"No, no, no!" Dan Colton shouted, slamming the thruster control on his EMU backpack fully forward. Directly ahead, a truss beam swung out of control, another EMU clinging to it like a bug on a girder, jets firing frantically as its occupant tried to wrestle the beam under control.
"I've got it, Cole," Chris Brody's voice rang in Colton’s helmet. Colton shook his head. Damn kid, about to die from a rookie mistake.
No, he told himself. Not on his watch.
"No, you don't have it!" Cole jetted behind the beam and fired his grappler with a flick of his wrist. The grappler head shot out from under his seat like a startled rabbit, trailing a thin wire as it sped toward the beam forty meters away. It struck and instantly riveted itself. Cole applied the momentum brakes, then felt his thrusters firing, slowing the beam. A perfect shot: the grappler had snagged it just off the center of mass, stopping it in mid-flight and killing its rotation before it killed Chris Brody. Cole let out a slow breath.
"Sorry, Cole," Brody said. "Once it was moving, I just couldn't stop it."
Cole reeled himself to the beam, detached the grappler head, and stowed it back under the seat of his EMU. He didn't respond. Let the kid stew a little; it'll help him remember. Once he assured himself the beam was more-or-less stationary, he jetted over the top of it and found Brody waiting for him on the other side, still grappled to the beam and nearly pinned between it and one of the power satellite's main trusses, probably afraid to move for fear of killing himself. Cole suppressed a grin. He couldn't read the kid's expression through his gold visor, but he could imagine it—he’d worn it himself a few times.
Stories of fighting captains and admirals fill histories and novels alike but, though ships and fleets may win battles, shipyards win wars. A nation's navy is merely a snapshot in time of its maritime military power, while a country's shipyards constitute its strategic, forward-going strength. Shipyards repair damage so that ships can fight again, replace ships lost in battle, and incorporate new technological advances and battle lessons learned. In fact, at any point in time few ships in the fleet contain all the latest technologies, but a shipyard must have every one of them and the tools to add them.
Shipyards and the Shape of the Ancient World
This is nothing new. For example, the First Punic War (264 - 241 BC) was at base a naval conflict as Rome sought to end Carthage's dominance of the Mediterranean Sea. Rome began without much of a navy, but captured a grounded Carthaginian galley and used their shipyards to build a fleet (some sources say one hundred ships in sixty days). They knew they were better soldiers, but that their enemies were better sailors, so they incorporated a new tech: the Corvus. (Figure 1)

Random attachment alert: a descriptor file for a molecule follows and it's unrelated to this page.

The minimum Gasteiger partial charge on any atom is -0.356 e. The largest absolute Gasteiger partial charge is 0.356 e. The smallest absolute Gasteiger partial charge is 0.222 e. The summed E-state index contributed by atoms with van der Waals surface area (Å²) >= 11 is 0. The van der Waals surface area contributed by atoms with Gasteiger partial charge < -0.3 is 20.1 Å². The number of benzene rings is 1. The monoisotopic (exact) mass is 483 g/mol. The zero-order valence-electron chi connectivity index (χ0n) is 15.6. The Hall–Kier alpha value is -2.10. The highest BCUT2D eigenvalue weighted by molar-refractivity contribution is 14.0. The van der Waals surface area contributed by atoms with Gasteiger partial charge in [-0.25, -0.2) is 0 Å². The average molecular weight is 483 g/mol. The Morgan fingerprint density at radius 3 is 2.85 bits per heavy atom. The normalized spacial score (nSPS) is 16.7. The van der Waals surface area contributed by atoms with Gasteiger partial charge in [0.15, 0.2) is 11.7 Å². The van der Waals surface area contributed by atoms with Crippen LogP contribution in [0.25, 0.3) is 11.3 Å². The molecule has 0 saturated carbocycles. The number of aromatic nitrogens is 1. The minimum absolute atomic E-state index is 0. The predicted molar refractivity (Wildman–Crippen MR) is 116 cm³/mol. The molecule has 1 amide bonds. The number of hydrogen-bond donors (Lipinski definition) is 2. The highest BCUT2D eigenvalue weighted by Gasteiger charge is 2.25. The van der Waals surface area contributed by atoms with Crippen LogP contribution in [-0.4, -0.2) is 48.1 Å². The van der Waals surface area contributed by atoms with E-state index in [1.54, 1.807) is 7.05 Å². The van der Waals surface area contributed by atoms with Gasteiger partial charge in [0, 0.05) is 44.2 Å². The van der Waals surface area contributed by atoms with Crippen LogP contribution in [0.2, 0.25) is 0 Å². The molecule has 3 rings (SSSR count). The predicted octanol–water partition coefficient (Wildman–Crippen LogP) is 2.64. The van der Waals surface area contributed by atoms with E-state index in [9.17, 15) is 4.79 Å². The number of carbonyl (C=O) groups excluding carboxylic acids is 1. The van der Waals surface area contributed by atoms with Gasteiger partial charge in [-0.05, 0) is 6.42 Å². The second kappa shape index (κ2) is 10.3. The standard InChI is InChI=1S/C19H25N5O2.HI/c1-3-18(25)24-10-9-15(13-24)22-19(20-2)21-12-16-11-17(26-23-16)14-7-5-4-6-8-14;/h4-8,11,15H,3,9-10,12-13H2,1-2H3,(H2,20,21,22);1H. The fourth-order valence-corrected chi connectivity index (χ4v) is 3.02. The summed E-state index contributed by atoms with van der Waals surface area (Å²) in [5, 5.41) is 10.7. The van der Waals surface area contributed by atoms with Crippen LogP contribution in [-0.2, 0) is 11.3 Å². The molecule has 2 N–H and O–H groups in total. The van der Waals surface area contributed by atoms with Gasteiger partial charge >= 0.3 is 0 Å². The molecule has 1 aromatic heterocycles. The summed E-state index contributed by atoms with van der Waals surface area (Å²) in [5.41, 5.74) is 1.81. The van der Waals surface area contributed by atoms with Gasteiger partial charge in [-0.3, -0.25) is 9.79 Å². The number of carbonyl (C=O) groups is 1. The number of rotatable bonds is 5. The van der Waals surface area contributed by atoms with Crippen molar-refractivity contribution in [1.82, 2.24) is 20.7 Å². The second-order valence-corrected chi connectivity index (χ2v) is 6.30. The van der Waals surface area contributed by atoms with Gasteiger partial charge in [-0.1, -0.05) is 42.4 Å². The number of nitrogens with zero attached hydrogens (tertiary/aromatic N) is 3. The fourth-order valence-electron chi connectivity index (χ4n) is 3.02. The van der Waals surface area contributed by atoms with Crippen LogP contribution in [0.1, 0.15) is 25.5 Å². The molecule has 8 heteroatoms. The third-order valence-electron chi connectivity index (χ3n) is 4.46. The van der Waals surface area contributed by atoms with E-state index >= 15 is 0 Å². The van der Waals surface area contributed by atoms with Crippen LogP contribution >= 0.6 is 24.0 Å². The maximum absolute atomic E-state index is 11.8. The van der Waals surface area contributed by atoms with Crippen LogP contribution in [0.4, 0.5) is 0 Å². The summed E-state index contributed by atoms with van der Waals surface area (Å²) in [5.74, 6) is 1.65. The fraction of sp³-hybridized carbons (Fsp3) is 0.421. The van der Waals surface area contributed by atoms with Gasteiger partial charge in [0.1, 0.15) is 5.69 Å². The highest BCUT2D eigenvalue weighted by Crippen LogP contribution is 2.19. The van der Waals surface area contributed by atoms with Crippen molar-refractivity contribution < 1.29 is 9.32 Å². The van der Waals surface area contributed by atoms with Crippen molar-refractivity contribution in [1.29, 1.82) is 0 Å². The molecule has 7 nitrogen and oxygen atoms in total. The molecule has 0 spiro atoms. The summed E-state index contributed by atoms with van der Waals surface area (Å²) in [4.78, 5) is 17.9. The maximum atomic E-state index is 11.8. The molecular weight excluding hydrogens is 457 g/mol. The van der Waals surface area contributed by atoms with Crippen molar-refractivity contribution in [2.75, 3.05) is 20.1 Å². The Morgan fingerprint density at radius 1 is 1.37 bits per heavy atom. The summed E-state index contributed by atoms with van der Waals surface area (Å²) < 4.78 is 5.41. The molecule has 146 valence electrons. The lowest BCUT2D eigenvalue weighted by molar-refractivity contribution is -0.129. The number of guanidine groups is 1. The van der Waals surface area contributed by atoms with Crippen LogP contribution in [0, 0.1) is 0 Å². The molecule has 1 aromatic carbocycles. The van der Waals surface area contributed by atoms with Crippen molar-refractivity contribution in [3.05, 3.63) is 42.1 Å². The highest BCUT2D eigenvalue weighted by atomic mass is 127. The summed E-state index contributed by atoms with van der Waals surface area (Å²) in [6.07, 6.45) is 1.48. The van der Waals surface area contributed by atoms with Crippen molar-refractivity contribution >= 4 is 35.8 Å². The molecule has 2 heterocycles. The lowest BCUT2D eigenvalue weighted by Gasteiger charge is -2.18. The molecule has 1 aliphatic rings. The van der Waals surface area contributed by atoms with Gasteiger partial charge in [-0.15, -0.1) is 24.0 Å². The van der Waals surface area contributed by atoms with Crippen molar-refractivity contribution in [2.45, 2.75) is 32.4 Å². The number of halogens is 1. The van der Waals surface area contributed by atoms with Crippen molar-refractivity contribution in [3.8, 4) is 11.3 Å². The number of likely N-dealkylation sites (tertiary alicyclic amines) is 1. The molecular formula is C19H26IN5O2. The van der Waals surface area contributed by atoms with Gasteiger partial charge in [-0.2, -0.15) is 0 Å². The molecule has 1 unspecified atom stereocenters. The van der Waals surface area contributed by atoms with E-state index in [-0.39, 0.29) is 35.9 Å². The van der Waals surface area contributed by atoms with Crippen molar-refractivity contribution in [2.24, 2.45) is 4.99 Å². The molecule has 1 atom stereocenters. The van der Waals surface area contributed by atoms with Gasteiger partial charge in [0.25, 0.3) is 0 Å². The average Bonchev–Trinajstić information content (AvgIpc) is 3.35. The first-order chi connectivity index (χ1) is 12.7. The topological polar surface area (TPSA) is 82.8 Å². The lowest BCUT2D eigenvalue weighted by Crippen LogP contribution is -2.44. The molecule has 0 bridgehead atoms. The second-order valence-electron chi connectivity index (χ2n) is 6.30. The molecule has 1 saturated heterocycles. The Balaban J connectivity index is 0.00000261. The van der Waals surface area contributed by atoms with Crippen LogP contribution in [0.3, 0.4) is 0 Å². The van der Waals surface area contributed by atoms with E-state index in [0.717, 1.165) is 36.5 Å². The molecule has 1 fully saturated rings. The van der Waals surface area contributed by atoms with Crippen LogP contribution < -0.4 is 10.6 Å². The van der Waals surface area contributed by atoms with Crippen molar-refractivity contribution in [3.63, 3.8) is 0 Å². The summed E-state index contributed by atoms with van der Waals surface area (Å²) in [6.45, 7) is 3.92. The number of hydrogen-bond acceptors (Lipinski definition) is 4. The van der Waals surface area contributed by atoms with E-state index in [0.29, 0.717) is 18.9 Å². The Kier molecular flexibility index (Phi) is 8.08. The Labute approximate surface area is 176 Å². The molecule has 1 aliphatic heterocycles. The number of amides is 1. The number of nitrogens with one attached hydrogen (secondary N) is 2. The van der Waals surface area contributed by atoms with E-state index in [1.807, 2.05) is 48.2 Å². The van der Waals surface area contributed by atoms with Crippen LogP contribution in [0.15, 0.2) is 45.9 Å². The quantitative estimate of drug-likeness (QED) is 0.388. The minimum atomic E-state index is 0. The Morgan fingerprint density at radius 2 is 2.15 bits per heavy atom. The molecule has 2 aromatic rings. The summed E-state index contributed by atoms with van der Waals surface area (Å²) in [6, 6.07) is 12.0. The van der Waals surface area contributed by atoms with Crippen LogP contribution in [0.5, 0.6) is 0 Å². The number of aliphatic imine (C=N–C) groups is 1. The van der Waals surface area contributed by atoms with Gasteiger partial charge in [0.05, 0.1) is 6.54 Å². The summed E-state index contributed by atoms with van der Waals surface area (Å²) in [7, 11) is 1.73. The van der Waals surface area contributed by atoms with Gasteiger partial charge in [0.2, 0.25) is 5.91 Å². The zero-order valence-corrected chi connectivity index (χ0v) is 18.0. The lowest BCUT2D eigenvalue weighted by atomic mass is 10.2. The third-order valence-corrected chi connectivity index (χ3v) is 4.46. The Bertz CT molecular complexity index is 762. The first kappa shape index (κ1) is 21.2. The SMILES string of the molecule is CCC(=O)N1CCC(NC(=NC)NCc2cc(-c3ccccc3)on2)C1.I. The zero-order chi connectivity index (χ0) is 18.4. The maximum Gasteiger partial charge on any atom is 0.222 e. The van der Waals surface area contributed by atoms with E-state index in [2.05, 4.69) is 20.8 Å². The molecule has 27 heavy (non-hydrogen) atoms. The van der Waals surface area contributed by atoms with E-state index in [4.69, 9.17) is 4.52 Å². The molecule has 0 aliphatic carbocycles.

Figure 1. Roman "Corvus" Boarding Ramp (Image courtesy of Look and Learn: http://www.lookandlearn.com/)
Imagine the Carthaginians' dismay in the next battle (Mylae) when odd-looking vertical boards pivoted on their masts and suddenly plunged down onto their decks, locking the ships together (Corvus is "crow,” named for the steel "beak" on the bottom) for a century-strong boarding party of Roman legionnaires to storm across. The result was a great Roman victory, including the capture of some thirty Carthaginian ships. Unfortunately, the Romans soon lost that fleet, but built another. They continued to repeat the process, implementing new techs as they went. In fact, it would be the fifth Roman fleet that beat Carthage and forced them to sue for peace. Thus, the Roman shipyards ultimately won that war.
One analogous situation in science fiction would be Walter Jon Williams' excellent Praxis series. In the opening novel, a multi-thousand-year-old space empire falls into civil war. The fleets of the two sides suffer almost mutual annihilation in the very first battle. From there, it is as much the race between shipyards as it is the space battles that decide the conflict.
An even more dramatic case from history was the Venetian Empire. From the Middle Ages until about the time of Columbus, Venice dominated the Mediterranean through a combination of military power, trade, and diplomacy. A key player in the Venetian success was the Arsenale shipyard which—by using parts prefabrication and assembly line practices on a scale that would not be matched until Henry Ford—could build a warship in a single day. Indeed, Venetian officials would invite visiting dignitaries to witness the process for themselves. (Footnote 1) The Arsenale shipyard was so intimidating that it actually prevented wars!